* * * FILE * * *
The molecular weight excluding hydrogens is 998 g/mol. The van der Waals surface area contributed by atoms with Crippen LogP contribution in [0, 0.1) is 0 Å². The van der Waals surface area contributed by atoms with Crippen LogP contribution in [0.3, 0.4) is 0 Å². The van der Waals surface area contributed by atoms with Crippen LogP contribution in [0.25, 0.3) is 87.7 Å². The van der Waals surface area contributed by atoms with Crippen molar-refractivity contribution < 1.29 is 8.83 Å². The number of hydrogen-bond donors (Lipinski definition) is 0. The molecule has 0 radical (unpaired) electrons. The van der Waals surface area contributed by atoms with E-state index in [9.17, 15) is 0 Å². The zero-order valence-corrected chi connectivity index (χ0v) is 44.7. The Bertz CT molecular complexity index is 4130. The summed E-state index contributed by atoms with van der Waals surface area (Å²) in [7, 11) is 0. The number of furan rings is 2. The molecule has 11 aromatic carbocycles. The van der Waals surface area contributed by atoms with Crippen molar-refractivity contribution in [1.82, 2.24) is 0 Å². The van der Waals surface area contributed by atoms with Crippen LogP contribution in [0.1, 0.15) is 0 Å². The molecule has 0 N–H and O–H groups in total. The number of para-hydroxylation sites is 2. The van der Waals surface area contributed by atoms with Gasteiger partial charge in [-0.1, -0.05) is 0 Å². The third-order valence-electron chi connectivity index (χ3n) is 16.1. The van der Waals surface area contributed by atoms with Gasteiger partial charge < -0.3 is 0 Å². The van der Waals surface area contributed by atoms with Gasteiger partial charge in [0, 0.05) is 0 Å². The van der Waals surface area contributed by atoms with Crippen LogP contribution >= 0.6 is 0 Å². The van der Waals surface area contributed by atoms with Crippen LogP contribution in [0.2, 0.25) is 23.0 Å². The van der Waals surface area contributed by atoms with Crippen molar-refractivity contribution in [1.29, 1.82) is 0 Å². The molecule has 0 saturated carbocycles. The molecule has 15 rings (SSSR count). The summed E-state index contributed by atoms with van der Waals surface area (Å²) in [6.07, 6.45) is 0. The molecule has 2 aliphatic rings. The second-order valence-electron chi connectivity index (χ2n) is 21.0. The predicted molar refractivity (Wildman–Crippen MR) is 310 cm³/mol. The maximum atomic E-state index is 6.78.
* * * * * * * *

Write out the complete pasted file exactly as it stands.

The molecular weight excluding hydrogens is 998 g/mol. The van der Waals surface area contributed by atoms with Crippen LogP contribution in [0, 0.1) is 0 Å². The van der Waals surface area contributed by atoms with Crippen LogP contribution in [0.3, 0.4) is 0 Å². The van der Waals surface area contributed by atoms with Crippen LogP contribution in [0.25, 0.3) is 87.7 Å². The van der Waals surface area contributed by atoms with Crippen molar-refractivity contribution < 1.29 is 8.83 Å². The number of hydrogen-bond donors (Lipinski definition) is 0. The molecule has 0 radical (unpaired) electrons. The van der Waals surface area contributed by atoms with E-state index in [9.17, 15) is 0 Å². The zero-order valence-corrected chi connectivity index (χ0v) is 44.7. The Bertz CT molecular complexity index is 4130. The summed E-state index contributed by atoms with van der Waals surface area (Å²) in [7, 11) is 0. The number of furan rings is 2. The molecule has 11 aromatic carbocycles. The van der Waals surface area contributed by atoms with Crippen molar-refractivity contribution in [1.82, 2.24) is 0 Å². The van der Waals surface area contributed by atoms with Crippen LogP contribution in [0.1, 0.15) is 0 Å². The molecule has 0 N–H and O–H groups in total. The number of para-hydroxylation sites is 2. The van der Waals surface area contributed by atoms with Gasteiger partial charge in [-0.1, -0.05) is 0 Å². The third-order valence-electron chi connectivity index (χ3n) is 16.1. The van der Waals surface area contributed by atoms with Gasteiger partial charge < -0.3 is 0 Å². The van der Waals surface area contributed by atoms with Gasteiger partial charge in [0, 0.05) is 0 Å². The van der Waals surface area contributed by atoms with Crippen LogP contribution >= 0.6 is 0 Å². The van der Waals surface area contributed by atoms with Crippen LogP contribution in [0.2, 0.25) is 23.0 Å². The van der Waals surface area contributed by atoms with Crippen molar-refractivity contribution in [1.29, 1.82) is 0 Å². The molecule has 0 saturated carbocycles. The molecule has 15 rings (SSSR count). The summed E-state index contributed by atoms with van der Waals surface area (Å²) in [6.07, 6.45) is 0. The molecule has 2 aliphatic rings. The second-order valence-electron chi connectivity index (χ2n) is 21.0. The predicted molar refractivity (Wildman–Crippen MR) is 310 cm³/mol. The maximum atomic E-state index is 6.78.